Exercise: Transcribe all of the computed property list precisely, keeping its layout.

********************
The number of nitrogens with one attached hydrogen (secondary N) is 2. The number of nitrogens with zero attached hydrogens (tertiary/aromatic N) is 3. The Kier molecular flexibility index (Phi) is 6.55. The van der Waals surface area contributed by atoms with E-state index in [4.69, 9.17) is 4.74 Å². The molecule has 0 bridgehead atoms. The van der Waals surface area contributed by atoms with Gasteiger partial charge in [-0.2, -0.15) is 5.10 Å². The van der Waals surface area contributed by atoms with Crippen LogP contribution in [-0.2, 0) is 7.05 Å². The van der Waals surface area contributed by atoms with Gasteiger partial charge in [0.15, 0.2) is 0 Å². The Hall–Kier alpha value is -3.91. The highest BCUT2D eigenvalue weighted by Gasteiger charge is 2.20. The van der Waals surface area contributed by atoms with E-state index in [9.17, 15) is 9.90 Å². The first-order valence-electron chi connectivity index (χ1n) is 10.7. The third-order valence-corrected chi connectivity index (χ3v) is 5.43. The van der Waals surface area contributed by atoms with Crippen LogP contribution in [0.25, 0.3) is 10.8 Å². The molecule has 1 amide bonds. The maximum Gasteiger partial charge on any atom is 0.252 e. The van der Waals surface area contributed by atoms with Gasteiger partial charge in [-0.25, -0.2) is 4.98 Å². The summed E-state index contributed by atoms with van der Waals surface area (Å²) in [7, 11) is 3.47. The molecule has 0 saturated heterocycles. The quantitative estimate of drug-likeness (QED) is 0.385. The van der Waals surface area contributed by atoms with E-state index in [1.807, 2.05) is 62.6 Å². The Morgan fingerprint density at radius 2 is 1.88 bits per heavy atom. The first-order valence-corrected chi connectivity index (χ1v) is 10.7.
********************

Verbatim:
The number of nitrogens with one attached hydrogen (secondary N) is 2. The number of nitrogens with zero attached hydrogens (tertiary/aromatic N) is 3. The Kier molecular flexibility index (Phi) is 6.55. The van der Waals surface area contributed by atoms with E-state index in [4.69, 9.17) is 4.74 Å². The molecule has 0 bridgehead atoms. The van der Waals surface area contributed by atoms with Gasteiger partial charge in [-0.2, -0.15) is 5.10 Å². The van der Waals surface area contributed by atoms with Crippen LogP contribution in [-0.2, 0) is 7.05 Å². The van der Waals surface area contributed by atoms with Gasteiger partial charge in [0.15, 0.2) is 0 Å². The Hall–Kier alpha value is -3.91. The highest BCUT2D eigenvalue weighted by Gasteiger charge is 2.20. The van der Waals surface area contributed by atoms with E-state index in [9.17, 15) is 9.90 Å². The first-order valence-electron chi connectivity index (χ1n) is 10.7. The third-order valence-corrected chi connectivity index (χ3v) is 5.43. The van der Waals surface area contributed by atoms with Crippen LogP contribution in [0.25, 0.3) is 10.8 Å². The molecule has 1 amide bonds. The maximum Gasteiger partial charge on any atom is 0.252 e. The van der Waals surface area contributed by atoms with Gasteiger partial charge in [-0.25, -0.2) is 4.98 Å². The summed E-state index contributed by atoms with van der Waals surface area (Å²) in [7, 11) is 3.47. The molecule has 0 saturated heterocycles. The quantitative estimate of drug-likeness (QED) is 0.385. The van der Waals surface area contributed by atoms with E-state index in [1.807, 2.05) is 62.6 Å². The Morgan fingerprint density at radius 2 is 1.88 bits per heavy atom. The first-order valence-corrected chi connectivity index (χ1v) is 10.7.